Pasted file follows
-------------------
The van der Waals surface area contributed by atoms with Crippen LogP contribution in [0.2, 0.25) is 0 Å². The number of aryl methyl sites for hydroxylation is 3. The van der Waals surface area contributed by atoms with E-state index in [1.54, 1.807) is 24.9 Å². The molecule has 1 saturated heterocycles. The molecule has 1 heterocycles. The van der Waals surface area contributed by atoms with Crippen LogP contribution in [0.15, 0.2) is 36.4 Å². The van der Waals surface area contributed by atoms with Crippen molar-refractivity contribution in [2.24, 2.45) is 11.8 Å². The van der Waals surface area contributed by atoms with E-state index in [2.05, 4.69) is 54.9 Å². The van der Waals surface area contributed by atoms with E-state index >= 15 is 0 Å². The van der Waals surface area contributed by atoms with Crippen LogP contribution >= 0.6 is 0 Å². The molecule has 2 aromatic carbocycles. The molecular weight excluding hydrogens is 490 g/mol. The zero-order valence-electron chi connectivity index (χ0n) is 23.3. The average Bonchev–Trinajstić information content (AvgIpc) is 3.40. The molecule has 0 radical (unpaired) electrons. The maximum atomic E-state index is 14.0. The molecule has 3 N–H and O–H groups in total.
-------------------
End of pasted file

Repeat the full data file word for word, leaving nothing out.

The van der Waals surface area contributed by atoms with Crippen LogP contribution in [0.2, 0.25) is 0 Å². The number of aryl methyl sites for hydroxylation is 3. The van der Waals surface area contributed by atoms with E-state index in [1.54, 1.807) is 24.9 Å². The molecule has 1 saturated heterocycles. The molecule has 1 heterocycles. The van der Waals surface area contributed by atoms with Crippen LogP contribution in [0.15, 0.2) is 36.4 Å². The van der Waals surface area contributed by atoms with Crippen molar-refractivity contribution in [2.24, 2.45) is 11.8 Å². The van der Waals surface area contributed by atoms with E-state index in [2.05, 4.69) is 54.9 Å². The van der Waals surface area contributed by atoms with E-state index >= 15 is 0 Å². The van der Waals surface area contributed by atoms with Crippen LogP contribution >= 0.6 is 0 Å². The molecule has 2 aromatic carbocycles. The molecular weight excluding hydrogens is 490 g/mol. The zero-order valence-electron chi connectivity index (χ0n) is 23.3. The average Bonchev–Trinajstić information content (AvgIpc) is 3.40. The molecule has 0 radical (unpaired) electrons. The maximum atomic E-state index is 14.0. The molecule has 3 N–H and O–H groups in total.